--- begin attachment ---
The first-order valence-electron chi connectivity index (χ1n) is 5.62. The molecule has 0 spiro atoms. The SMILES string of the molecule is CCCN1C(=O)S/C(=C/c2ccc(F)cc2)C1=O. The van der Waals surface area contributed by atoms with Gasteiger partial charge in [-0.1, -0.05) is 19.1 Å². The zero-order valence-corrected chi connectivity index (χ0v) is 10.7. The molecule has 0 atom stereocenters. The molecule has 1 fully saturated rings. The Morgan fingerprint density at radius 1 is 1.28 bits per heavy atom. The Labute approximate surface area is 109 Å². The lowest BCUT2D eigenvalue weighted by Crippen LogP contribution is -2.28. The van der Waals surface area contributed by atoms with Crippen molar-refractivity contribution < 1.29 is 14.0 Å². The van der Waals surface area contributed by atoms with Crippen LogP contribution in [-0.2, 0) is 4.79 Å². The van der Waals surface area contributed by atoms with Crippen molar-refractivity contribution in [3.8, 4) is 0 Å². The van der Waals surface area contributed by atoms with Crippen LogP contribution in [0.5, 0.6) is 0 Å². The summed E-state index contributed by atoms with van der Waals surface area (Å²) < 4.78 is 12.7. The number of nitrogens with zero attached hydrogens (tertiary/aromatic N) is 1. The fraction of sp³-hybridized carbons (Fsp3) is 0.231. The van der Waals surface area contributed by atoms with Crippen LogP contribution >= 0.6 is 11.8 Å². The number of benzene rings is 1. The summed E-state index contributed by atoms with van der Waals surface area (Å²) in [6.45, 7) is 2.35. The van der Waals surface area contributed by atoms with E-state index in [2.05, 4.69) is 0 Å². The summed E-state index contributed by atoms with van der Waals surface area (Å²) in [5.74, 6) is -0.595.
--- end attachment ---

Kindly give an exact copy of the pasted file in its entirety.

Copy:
The first-order valence-electron chi connectivity index (χ1n) is 5.62. The molecule has 0 spiro atoms. The SMILES string of the molecule is CCCN1C(=O)S/C(=C/c2ccc(F)cc2)C1=O. The van der Waals surface area contributed by atoms with Gasteiger partial charge in [-0.1, -0.05) is 19.1 Å². The zero-order valence-corrected chi connectivity index (χ0v) is 10.7. The molecule has 0 atom stereocenters. The molecule has 1 fully saturated rings. The Morgan fingerprint density at radius 1 is 1.28 bits per heavy atom. The Labute approximate surface area is 109 Å². The lowest BCUT2D eigenvalue weighted by Crippen LogP contribution is -2.28. The van der Waals surface area contributed by atoms with Crippen molar-refractivity contribution < 1.29 is 14.0 Å². The van der Waals surface area contributed by atoms with Crippen LogP contribution in [-0.2, 0) is 4.79 Å². The van der Waals surface area contributed by atoms with Crippen molar-refractivity contribution in [3.8, 4) is 0 Å². The van der Waals surface area contributed by atoms with Crippen LogP contribution in [0.5, 0.6) is 0 Å². The summed E-state index contributed by atoms with van der Waals surface area (Å²) < 4.78 is 12.7. The number of nitrogens with zero attached hydrogens (tertiary/aromatic N) is 1. The fraction of sp³-hybridized carbons (Fsp3) is 0.231. The van der Waals surface area contributed by atoms with Crippen LogP contribution >= 0.6 is 11.8 Å². The number of benzene rings is 1. The summed E-state index contributed by atoms with van der Waals surface area (Å²) in [6.45, 7) is 2.35. The van der Waals surface area contributed by atoms with E-state index in [2.05, 4.69) is 0 Å². The summed E-state index contributed by atoms with van der Waals surface area (Å²) in [5.74, 6) is -0.595.